Published as "A Professor's Reflections on the Last Day of School" in MyLatinoVoice. http://www.mylatinovoice.com/politics-and-us/23-education/1923-a-professors-reflections-on-the-last-day-of-school.htmlhttp://
Today is the last day of the school year for me. While I still have a stack of exams and papers to grade, for the next few weeks I am freed from the performance, wrangling, cajoling and occasional haranguing that is teaching.
I love teaching but it is exhausting. If I was one of those professors who lectures then disappears into their own world, it would be less stressful, but real teaching requires engagement. It requires making sure that the students are following your lead; running to the back of the line to pull along the stragglers, without losing the ones who are soaring ahead of the pack.
This semester, I had my share of unique students. One young woman stopped coming to class about mid-semester because she suffers from migraines. I got a note from her doctor but I frankly doubted the consistency of the malady—half a semester? Yes, her written work was decent but I require students to attend class and am rankled by the seven week-long flat line.
A young man missed many classes in the first weeks of school because of depression and acute anxiety attacks. After I wrote him a long letter describing my own experience with depression and suggesting some of the techniques I have used to deal with it, he connected with me and didn’t miss another class for the rest of the semester. We were lucky; he made a real contribution to the class.
An older woman audited one class. The wife of a science professor, she took the class for half the semester in preparation for going with her husband on a research trip to Chile and Argentina. She asked if she could audit another of my classes when she returned. It would have been nice if she could have stayed for the whole semester.
One student handed every single assignment in late. He had a host of excuses: I wonder if he had any idea that after the second excuse, I watched him with a gimlet eye. Finally, I said to him, “Do you EVER hand anything in on time? I mean, not to me, obviously, but to anyone?” A torrent of excuses followed. I interrupted him: “If you handed your work in on time, you wouldn't have to spend all that energy concocting excuses, being embarrassed, and aggravating your professors.” The next time, late once more, he started to make an excuse saying that since the last time, I had been so upset—. I interrupted him: “I wasn't upset at all; it ISN'T MY problem. It's yours. I have a job. As you may have noticed, when the clock strikes the hour, I am standing at the podium, ready to do my work. But then, you were never on time so you wouldn't have noticed. You are the one who is going to have problems if you don't clean up your act.”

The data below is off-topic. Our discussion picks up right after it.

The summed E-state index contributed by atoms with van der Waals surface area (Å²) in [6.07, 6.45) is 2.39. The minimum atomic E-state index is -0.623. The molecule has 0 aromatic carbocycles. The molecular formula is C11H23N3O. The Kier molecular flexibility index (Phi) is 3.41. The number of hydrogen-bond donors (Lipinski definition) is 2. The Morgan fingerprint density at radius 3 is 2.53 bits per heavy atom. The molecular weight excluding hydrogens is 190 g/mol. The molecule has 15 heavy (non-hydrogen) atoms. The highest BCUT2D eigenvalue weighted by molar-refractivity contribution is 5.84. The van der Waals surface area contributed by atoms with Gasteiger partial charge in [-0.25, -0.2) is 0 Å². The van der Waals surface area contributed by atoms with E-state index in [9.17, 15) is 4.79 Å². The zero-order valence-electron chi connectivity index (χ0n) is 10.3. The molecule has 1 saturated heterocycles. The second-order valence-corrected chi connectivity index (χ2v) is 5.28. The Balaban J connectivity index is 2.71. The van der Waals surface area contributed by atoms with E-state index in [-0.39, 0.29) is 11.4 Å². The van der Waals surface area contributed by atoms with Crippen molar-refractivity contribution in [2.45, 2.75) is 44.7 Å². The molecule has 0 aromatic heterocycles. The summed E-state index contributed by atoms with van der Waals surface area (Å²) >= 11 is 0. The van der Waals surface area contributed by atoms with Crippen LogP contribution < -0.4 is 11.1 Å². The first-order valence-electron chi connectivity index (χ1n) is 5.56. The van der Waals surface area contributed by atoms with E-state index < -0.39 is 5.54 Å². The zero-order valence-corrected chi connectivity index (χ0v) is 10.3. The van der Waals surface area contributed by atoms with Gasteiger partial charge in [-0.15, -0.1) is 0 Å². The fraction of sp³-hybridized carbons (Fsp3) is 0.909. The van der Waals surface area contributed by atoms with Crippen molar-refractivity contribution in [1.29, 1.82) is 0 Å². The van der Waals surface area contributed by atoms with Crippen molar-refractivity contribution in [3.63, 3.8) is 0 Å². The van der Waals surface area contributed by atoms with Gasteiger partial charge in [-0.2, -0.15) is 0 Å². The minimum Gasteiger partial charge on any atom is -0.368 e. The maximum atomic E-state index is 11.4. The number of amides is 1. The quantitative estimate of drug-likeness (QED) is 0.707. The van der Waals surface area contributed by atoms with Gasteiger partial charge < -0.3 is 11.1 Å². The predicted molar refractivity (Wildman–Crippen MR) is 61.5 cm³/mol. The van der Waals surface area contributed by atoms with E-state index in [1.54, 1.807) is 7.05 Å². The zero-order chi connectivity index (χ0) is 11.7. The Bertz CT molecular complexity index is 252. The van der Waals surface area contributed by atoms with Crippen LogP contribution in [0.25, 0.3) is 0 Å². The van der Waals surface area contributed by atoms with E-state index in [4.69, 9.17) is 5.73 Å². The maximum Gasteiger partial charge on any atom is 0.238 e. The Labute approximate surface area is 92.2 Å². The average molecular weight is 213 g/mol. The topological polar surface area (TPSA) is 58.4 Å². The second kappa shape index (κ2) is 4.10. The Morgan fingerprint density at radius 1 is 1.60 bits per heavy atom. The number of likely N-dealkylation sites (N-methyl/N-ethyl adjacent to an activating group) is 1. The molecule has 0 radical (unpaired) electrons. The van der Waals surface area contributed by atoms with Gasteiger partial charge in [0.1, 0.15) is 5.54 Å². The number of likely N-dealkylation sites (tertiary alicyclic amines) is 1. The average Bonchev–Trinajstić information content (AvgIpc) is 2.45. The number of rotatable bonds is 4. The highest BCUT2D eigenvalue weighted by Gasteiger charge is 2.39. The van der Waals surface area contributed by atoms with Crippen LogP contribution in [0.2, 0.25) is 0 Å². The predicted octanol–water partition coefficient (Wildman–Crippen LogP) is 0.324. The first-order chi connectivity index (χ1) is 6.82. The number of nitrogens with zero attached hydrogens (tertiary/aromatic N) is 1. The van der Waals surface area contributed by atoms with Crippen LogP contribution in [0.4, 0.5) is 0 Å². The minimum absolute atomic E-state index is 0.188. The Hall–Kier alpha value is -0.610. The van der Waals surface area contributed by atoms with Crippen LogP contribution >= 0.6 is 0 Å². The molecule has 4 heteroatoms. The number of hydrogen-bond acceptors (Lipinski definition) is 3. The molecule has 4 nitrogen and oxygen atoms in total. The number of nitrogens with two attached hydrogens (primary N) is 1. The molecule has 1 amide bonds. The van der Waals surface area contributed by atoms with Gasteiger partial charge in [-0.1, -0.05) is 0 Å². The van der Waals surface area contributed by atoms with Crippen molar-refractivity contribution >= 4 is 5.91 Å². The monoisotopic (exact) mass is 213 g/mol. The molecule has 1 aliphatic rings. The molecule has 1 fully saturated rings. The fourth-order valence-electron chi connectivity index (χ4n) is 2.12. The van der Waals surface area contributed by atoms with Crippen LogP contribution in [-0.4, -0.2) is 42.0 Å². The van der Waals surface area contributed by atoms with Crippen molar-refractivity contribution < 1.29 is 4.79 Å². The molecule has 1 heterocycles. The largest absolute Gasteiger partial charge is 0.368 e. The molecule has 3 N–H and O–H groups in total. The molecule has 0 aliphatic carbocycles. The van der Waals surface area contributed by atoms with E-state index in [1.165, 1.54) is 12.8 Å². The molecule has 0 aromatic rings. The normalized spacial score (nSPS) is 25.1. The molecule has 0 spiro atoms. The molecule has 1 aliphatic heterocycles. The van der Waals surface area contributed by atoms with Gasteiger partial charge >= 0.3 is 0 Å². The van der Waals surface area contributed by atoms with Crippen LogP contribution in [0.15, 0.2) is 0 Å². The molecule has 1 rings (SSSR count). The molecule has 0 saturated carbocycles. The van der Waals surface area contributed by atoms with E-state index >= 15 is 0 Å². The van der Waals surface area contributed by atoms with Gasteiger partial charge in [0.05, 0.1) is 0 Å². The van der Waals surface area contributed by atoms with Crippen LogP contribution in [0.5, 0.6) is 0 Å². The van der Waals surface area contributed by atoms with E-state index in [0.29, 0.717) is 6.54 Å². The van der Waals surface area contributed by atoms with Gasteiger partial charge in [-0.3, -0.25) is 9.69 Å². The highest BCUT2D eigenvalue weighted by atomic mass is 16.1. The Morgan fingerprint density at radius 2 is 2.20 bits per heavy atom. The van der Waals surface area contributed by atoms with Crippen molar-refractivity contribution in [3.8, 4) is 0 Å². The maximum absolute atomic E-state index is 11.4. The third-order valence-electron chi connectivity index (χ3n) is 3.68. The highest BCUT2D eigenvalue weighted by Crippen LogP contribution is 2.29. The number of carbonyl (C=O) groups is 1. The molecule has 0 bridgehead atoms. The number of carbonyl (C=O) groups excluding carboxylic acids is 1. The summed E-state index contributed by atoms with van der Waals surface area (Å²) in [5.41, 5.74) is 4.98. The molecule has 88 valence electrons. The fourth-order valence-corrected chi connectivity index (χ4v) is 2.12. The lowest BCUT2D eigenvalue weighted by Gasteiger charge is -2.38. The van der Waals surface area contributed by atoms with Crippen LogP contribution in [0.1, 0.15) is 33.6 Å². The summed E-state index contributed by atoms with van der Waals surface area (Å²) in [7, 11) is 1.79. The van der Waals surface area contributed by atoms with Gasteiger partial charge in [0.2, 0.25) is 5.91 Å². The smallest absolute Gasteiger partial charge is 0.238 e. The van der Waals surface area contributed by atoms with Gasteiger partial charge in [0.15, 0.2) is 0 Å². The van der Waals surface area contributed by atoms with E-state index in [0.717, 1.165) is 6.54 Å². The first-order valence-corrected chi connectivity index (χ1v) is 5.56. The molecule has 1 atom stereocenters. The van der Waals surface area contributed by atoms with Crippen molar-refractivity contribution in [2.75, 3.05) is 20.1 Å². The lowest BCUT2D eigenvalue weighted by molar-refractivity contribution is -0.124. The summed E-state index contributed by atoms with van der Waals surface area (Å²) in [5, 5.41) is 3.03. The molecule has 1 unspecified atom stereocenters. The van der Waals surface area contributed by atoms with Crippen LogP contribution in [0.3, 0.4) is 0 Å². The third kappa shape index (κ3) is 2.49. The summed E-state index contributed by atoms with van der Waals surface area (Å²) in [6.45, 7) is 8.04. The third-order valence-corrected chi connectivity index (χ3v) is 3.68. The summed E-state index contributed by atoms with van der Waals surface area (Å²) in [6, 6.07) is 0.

My best student this semester is a young Cambodian man who has taken several classes with me and now plans to become a Mayan archaeologist. On a day when some students were mumbling and shuffling because they'd missed a class and didn't know about the assignment (and hadn't tried to contact me), he handed me a report he'd done on the whole book because he'd missed that class so he went ahead and reviewed the entire book. His enthusiasm made up for all the dissembling mumblers surrounding him. If only they could hear themselves! How utterly lame they sound. I hope they grow up to be more responsible adults than they are students.
My friend, also a history professor, says that they are trifling with us. I have to remind myself that the lazy ones, the time-wasters, the excuse-makers, the mumbling shufflers and triflers are but a small percentage of my students. Most of my students show up to class on time, turn off their cell phones, and do their work. It's too bad that they are overshadowed by the rest.
In a couple of weeks, I will have a pleasure reserved to few: I will don my academic cap and gown to attend commencement and watch these young people, good students and not-so-good-but-good enough students, graduate. For some, I will shed a tear of joy, knowing that they will go out and make the world a better place. I will meet some parents, introduced as, “This is my favorite professor,” or “This is the professor I told you about!” The parents will shake my hand warmly and thank me for my efforts. If only they knew how those words sustain us as we deal with all the layabouts, loafers, and excuse makers. On commencement day, the triflers fade from memory: Only the stars shine.